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Document Details :
Title: Implementation of petravel advice: good for malaria, bad for diiarrhoea
Author(s): PEETERMANS WE, VAN WIJNGAERDEN E
Journal: Acta Clinica Belgica
Volume: 56 Issue: 5 Date: 2001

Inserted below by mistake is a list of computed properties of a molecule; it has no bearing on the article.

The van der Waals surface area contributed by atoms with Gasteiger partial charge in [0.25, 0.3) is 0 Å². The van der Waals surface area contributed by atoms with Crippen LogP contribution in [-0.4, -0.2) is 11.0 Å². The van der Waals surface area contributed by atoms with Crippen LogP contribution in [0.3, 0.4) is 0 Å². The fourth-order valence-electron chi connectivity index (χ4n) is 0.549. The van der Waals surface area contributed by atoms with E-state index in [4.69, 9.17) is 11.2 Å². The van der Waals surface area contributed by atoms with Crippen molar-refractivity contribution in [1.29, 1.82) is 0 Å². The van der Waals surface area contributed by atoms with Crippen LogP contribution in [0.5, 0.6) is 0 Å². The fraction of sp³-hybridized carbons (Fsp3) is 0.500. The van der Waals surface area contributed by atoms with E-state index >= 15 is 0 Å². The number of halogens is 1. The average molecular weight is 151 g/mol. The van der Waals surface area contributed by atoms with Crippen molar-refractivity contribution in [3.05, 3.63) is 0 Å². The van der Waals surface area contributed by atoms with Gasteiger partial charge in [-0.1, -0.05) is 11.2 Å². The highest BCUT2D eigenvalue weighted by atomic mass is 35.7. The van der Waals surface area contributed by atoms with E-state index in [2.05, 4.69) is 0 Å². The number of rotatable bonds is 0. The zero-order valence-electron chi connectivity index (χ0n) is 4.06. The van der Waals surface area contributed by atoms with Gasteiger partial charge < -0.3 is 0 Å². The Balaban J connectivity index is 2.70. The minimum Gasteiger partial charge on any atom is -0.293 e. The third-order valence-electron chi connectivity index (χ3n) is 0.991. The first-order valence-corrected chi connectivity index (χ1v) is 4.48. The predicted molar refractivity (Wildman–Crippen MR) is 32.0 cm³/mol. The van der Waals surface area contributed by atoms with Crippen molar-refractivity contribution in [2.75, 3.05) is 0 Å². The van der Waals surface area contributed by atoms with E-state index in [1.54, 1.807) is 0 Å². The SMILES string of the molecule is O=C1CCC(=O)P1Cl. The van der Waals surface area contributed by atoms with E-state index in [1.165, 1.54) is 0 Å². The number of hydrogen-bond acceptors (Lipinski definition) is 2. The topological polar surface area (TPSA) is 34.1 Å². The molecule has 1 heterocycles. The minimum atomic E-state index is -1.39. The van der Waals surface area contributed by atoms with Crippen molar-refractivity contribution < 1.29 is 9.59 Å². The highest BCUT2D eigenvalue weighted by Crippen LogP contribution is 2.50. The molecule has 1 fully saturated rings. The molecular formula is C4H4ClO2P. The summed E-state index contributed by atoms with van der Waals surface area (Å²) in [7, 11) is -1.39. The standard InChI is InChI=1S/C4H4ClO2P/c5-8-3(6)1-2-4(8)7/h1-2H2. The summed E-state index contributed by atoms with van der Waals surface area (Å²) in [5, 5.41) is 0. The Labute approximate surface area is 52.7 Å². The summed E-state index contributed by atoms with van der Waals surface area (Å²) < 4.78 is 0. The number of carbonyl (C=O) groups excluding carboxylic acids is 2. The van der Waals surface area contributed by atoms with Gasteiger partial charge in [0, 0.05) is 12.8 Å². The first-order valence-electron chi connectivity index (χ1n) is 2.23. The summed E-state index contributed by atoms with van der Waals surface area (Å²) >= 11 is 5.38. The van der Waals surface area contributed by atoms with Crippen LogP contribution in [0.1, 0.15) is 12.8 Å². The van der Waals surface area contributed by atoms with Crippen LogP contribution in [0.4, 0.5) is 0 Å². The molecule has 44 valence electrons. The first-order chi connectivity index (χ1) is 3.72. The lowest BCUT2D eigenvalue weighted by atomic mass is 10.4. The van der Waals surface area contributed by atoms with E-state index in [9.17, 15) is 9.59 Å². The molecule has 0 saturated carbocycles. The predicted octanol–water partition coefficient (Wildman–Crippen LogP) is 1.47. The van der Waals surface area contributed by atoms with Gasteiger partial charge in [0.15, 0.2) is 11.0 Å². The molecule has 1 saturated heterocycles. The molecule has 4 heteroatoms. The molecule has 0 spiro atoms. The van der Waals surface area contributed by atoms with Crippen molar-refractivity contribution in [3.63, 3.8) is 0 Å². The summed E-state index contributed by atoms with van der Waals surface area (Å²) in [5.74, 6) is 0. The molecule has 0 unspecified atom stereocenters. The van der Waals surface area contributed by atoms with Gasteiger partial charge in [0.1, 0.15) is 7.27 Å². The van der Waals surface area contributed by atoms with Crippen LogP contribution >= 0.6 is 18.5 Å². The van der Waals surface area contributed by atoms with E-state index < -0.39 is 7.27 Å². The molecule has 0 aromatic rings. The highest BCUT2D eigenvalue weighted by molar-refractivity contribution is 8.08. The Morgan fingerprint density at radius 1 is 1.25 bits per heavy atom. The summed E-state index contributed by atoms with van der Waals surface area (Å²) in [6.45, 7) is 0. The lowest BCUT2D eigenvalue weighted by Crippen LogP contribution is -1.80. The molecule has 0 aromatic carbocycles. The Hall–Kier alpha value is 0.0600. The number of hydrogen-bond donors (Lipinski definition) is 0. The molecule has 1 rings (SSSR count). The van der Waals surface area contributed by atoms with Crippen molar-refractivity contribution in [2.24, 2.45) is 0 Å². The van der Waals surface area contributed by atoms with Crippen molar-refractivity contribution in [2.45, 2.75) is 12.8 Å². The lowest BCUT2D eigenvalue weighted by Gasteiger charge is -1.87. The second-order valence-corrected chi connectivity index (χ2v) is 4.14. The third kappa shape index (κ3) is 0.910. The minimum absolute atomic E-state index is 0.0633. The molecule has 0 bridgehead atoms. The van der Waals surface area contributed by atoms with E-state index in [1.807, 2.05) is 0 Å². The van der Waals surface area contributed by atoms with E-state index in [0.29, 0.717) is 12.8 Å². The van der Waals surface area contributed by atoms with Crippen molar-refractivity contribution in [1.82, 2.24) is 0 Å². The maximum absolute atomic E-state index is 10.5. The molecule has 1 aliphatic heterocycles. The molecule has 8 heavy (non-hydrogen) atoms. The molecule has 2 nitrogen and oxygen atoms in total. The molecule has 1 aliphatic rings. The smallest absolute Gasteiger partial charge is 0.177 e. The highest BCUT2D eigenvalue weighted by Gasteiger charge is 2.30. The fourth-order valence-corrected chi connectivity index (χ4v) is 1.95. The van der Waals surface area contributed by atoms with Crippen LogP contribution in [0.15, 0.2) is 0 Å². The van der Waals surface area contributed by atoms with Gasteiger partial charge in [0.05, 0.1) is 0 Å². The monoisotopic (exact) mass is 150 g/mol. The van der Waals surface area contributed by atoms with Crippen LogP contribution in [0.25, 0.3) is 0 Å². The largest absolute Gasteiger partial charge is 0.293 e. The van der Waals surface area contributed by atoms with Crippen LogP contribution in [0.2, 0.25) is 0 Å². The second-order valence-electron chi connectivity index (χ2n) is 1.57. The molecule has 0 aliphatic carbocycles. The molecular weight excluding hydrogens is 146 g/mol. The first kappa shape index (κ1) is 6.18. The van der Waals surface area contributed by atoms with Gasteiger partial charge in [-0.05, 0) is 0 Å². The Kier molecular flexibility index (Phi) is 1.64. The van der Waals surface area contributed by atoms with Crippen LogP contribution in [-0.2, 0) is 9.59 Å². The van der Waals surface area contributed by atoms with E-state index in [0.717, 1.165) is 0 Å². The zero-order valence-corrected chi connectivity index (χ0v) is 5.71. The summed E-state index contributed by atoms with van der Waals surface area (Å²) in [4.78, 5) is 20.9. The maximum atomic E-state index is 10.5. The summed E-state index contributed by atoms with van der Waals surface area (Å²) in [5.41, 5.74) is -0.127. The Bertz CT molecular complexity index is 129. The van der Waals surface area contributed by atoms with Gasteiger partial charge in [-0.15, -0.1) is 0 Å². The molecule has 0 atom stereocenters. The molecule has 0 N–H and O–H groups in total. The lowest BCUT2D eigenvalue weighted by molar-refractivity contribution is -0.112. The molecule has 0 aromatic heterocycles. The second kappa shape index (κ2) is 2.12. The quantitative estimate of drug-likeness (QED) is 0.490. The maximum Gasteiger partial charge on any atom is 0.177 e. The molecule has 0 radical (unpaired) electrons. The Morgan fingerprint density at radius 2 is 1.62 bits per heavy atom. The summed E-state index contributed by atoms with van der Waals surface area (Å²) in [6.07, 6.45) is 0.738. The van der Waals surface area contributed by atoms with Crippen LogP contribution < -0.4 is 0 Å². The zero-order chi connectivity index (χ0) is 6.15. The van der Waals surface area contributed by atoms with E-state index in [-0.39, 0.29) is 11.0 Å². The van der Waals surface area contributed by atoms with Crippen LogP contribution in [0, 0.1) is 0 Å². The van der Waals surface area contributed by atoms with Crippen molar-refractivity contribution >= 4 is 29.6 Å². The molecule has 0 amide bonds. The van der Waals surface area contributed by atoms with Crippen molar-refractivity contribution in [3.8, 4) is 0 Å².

Pretravel immunisations and health advice can substantially reduce the incidence of travel-related diseases. The aim of this study was to evaluate the implementation of pretravel advice among a homogenous group of students, who received similar written information on vaccination requirements and health advice. They were referred to the travel clinic (50 %) or a general practitioner (50 %) for vaccination, counselling and prescriptions. Eighty-four out of 110 students (76 %) returned the questionnaire. Insect repellent was used by all and only 10 used the repellent for less than 75 % of the time spent in malaria endemic areas. Malaria chemoprophylaxis was taken by all but one : chloroquine plus proquanil by 12 and mefloquine by 71. Reported compliance with the dosing regimen was optimal in 64 students, 9 missed one dose and 10 stopped too early. Side effects due to antimalarials were reported by 25 (30 %). Diarrhoea during travel occurred in 43 students (51 %). Loperamide was used by 34 students with diarrhoea (79 %), but only 2 out of 27 students with moderate to severe diarrhoea used the recommended self-treatment with a fluoroquinolone antibiotic. In conclusion, the recommendations of malaria prophylaxis were well implemented by most travellers despite a high incidence of self-reported side effects to antimalarials. The incidence of traveller’s diarrhoea was high and the recommendation for early self-treatment of moderate to severe diarrhoea with a fluoroquinolone antibiotic in combination with loperamide was not put into practice.